An Anishinabek Crash Course on History
Join us as we explore the history of Canada through an Indigenous lens. Explore and imagine how First Nations and Settlers can work move towards an inclusive society that honours all of our stories and encourages growth, community, and a better Canada. Enjoy an interactive workshop that encourages thought; followed by a Question and Answer period by all participants.
Workshop Facilitator: Jeffrey Kiyoshk Ross
Jeffrey Kiyoshk Ross is Ojibway Anishinaabe and St. Vincentian who has worked in and with First Nation communities for over 20 years. He has worked as community advocate and activist, teacher, journalist, and trainer in cultural competency (to Settler organizations). He currently works at the First Nation House at the University of Toronto as the Resource Centre Coordinator. His work focuses on bridging understanding and refocusing reconciliation to land and relationships.
Movements Towards Micro-Sustainability: Embroidery
The excess garbage produced in our everyday lives have become a great concern as it moves around the world. The landfills have been growing rapidly, amplifying the effects of greenhouse gases and releasing toxins, and our Earth cannot compensate for more. The United Nations Sustainable Development Goals have introduced highlighted big major concerns we need to combat,. We can start now, and these which we can start now, within transformations can begin with our everyday lives. This embroidery workshop is inspired from Goal #12: Ensure sustainable consumption and production patterns, which focuses on promoting resource efficiency and sustainable consumption. The aim of this workshop is to teach people simple skills for embroidery so they can incorporate it in their everyday lives to possibly remodel their clothes! Sustainable fashion aims to touch the hearts and minds of people’s creativity, and save our planet at the same time!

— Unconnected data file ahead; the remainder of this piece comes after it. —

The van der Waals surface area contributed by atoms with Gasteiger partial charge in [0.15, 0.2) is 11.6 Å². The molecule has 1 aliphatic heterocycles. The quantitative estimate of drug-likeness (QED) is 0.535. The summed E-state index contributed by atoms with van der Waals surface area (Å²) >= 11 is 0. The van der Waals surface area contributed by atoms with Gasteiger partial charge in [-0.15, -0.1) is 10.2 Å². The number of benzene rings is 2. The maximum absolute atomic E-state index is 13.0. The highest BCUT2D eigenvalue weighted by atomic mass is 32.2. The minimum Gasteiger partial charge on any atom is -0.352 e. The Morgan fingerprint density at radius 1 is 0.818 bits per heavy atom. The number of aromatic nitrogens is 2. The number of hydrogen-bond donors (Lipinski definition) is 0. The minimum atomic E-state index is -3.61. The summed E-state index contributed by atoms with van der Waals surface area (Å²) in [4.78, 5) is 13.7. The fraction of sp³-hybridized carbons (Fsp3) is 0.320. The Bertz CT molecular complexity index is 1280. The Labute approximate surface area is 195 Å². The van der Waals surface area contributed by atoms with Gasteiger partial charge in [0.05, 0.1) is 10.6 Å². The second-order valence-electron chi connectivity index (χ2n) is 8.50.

Workshop Facilitator: Maimuna Hafiz
Maimuna Hafiz is a 2nd year undergraduate in the Environmental Studies program with a double minor in Economics and Environmental Science at the University of Toronto Scarborough. Her passion for educating people about sustainability is greatly reflected in her work at the Sustainability Office on campus. Maimuna strives to think of everyday tasks in which people can reflect the UNSDG's. With her knowledge on the environment and economics she establishes various perspectives on environmental issues while applying economic and development factors.
Ways to Mobilize your Passion for Activism: Poetry for Development
Identities are built on aspects that may empower or disempower you depending on your historical, social, political, economic, and environmental context. As your grow and learn, you may feel the need to decolonize your identity or recognize your privilege and learn to be an ally. In either case, we seek to understand our identity and it’s positionality in our world throughout our lives. The poet and civil rights activist, Audre Lorde, writes that poetry “is the skeleton architecture of our lives.” With this in mind, the participatory and interactive poetry workshop aims to provide attendees with a platform to share their own experiences with identity. What role does and can identity activism have in moving and changing development policy and practice? What are the consequences of better understanding ourselves?
Workshop Facilitator: Paul Ohonsi
Paul Ohonsi is a Toronto based multidisciplinary artist, cinematographer, Performer (graduate of the Watah School theatre program), photographer and video director for RISE Edutainment for the past 5 years. His purpose as an artist is to explore his own humanity and from this perspective, tell authentic stories about the human experience.
Applying the Brakes to Mainstream Development Buzzwords
When you think of development, what words come to your mind? Progress? Alleviating poverty? Equality? Given how publicized development is becoming, superficially, these words may seem neutral or standard. The goal of this workshop is to examine and understand how and why development language is laden with assumptions and power relations and the implications this has on how development policies and knowledge move forward. Within a collaborative and discussion based environment, we hope that you will join us in understanding how, through the simple mechanism of “buzzwords,” certain ideas and concepts are constructed as truths and tenets of development which ultimately work to sustain unequal power relationships.
Workshop Facilitator: Sylvia Bawa
Sylvia Bawa (Ph.D Queen's University) is an Assistant Professor of Sociology at York University, Toronto, Ontario. She is a global sociologist with interests in postcolonial feminisms, critical development theory and human rights. She researches the ways in which specific structural arrangements impact women’s lives in postcolonial third world countries. With a specific focus on women’s rights and empowerment in sub-Saharan Africa, her work interrogates the ways in which historical forces and events shape current political, economic, cultural and social circumstances whilst highlighting the particular contradictory and paradoxical outcomes they produce at national, global and local levels.